Fly fishing in Upstate New York for brown trout
A big Central New York brown trout caught fly fishing in mid-spring. This fish was over 24".

I've spent the majority of my time in the Central New York area. As I alluded to earlier, nymphing has been the best way to put fish in the net. I've had some experienced anglers with me to learn contact/euro nymphing, which has been effective. For anglers new to the sport, it's been a mix of indicator nymphing and throwing a dry/dropper rig. Regardless of technique, drifts have needed to be precise and slow. Small pheasant tails, mayfly nymphs, caddis pupa, caddis larva, and small stonefly nymphs have been effective in size #16-18. When we have found fish feeding on top, it's been mostly tiny blue-wing olives, sulphers, and a few caddis. We've been fortunate to have some nice trout come to the net. A few fish pushing 20" found the net earlier in spring. Unfortunately, as the summer progresses, shots at those fish are getting tougher. We've had a few on the line, but they've broken off. Fly fishing takes practice and patience. Reading water, casting, mending, making a good drift, and making a good hookset are all things to learn, but that's only half the battle. Fighting and landing trout, especially larger trout, is an entirely separate skill set to learn.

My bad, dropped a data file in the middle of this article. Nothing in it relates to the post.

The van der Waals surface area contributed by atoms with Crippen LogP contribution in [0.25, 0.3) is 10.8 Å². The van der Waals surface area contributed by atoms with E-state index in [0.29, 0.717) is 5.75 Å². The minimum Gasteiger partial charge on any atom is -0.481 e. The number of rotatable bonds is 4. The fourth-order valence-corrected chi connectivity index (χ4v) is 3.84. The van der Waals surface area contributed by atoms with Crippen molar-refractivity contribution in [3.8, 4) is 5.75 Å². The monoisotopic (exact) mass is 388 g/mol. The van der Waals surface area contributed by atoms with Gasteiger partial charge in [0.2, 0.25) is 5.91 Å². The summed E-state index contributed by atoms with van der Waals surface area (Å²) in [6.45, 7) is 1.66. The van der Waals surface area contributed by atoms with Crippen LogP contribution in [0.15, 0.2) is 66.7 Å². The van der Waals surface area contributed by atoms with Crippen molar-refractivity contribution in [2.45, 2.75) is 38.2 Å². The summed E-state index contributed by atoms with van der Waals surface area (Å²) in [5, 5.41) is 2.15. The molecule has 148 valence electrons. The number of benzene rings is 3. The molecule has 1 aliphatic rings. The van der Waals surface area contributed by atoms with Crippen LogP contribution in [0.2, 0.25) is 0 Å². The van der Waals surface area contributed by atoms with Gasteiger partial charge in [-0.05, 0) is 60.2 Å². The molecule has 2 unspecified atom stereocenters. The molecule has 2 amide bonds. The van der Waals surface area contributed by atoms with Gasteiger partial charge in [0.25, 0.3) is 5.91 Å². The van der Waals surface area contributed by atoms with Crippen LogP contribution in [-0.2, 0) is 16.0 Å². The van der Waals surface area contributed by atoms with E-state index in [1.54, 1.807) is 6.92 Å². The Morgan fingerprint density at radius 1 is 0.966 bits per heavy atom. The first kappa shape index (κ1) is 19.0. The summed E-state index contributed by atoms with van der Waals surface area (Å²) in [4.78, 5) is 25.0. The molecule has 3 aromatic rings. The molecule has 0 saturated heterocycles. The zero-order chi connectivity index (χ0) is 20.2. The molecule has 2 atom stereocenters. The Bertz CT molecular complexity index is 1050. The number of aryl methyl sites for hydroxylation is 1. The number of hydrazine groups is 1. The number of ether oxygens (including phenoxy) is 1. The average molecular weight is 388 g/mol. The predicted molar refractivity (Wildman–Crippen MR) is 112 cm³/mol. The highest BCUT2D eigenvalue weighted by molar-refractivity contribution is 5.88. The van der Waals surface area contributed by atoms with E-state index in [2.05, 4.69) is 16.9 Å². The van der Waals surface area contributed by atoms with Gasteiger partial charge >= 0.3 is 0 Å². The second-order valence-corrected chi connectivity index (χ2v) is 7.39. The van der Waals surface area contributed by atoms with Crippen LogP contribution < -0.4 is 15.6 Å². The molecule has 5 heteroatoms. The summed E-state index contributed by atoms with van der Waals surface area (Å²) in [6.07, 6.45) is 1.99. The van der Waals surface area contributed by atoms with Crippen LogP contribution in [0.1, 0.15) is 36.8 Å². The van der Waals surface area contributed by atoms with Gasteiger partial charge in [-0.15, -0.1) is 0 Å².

Fly fishing for striped bass
Some schoolie striper action fly fishing in Cape Cod. Image was taken by my brother, Brandon Lansing.